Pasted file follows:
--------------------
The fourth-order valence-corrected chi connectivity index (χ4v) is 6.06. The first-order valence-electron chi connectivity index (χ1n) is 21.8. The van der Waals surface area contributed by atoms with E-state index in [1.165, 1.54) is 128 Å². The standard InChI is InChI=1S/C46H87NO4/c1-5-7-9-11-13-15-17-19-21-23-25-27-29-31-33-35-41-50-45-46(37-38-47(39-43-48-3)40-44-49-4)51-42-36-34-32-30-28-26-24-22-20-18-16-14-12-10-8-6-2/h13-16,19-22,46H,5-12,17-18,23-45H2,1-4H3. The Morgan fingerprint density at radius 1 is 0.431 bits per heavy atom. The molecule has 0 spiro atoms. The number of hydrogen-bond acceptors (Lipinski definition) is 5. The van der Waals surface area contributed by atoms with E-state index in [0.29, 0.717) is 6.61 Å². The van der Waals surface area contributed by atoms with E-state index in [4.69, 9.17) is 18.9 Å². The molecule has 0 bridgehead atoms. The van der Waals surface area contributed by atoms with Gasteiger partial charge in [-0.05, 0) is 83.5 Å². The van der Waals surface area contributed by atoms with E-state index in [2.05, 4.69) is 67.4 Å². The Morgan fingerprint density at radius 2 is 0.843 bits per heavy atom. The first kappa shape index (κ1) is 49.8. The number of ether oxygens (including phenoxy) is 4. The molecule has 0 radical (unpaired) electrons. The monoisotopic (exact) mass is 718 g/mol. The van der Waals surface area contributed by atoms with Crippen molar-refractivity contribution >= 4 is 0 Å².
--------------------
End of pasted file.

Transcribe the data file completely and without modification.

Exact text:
The fourth-order valence-corrected chi connectivity index (χ4v) is 6.06. The first-order valence-electron chi connectivity index (χ1n) is 21.8. The van der Waals surface area contributed by atoms with E-state index in [1.165, 1.54) is 128 Å². The standard InChI is InChI=1S/C46H87NO4/c1-5-7-9-11-13-15-17-19-21-23-25-27-29-31-33-35-41-50-45-46(37-38-47(39-43-48-3)40-44-49-4)51-42-36-34-32-30-28-26-24-22-20-18-16-14-12-10-8-6-2/h13-16,19-22,46H,5-12,17-18,23-45H2,1-4H3. The Morgan fingerprint density at radius 1 is 0.431 bits per heavy atom. The molecule has 0 spiro atoms. The number of hydrogen-bond acceptors (Lipinski definition) is 5. The van der Waals surface area contributed by atoms with E-state index in [0.29, 0.717) is 6.61 Å². The van der Waals surface area contributed by atoms with E-state index in [4.69, 9.17) is 18.9 Å². The molecule has 0 bridgehead atoms. The van der Waals surface area contributed by atoms with Gasteiger partial charge in [-0.05, 0) is 83.5 Å². The van der Waals surface area contributed by atoms with E-state index in [2.05, 4.69) is 67.4 Å². The Morgan fingerprint density at radius 2 is 0.843 bits per heavy atom. The first kappa shape index (κ1) is 49.8. The number of ether oxygens (including phenoxy) is 4. The molecule has 0 radical (unpaired) electrons. The monoisotopic (exact) mass is 718 g/mol. The van der Waals surface area contributed by atoms with Crippen molar-refractivity contribution >= 4 is 0 Å².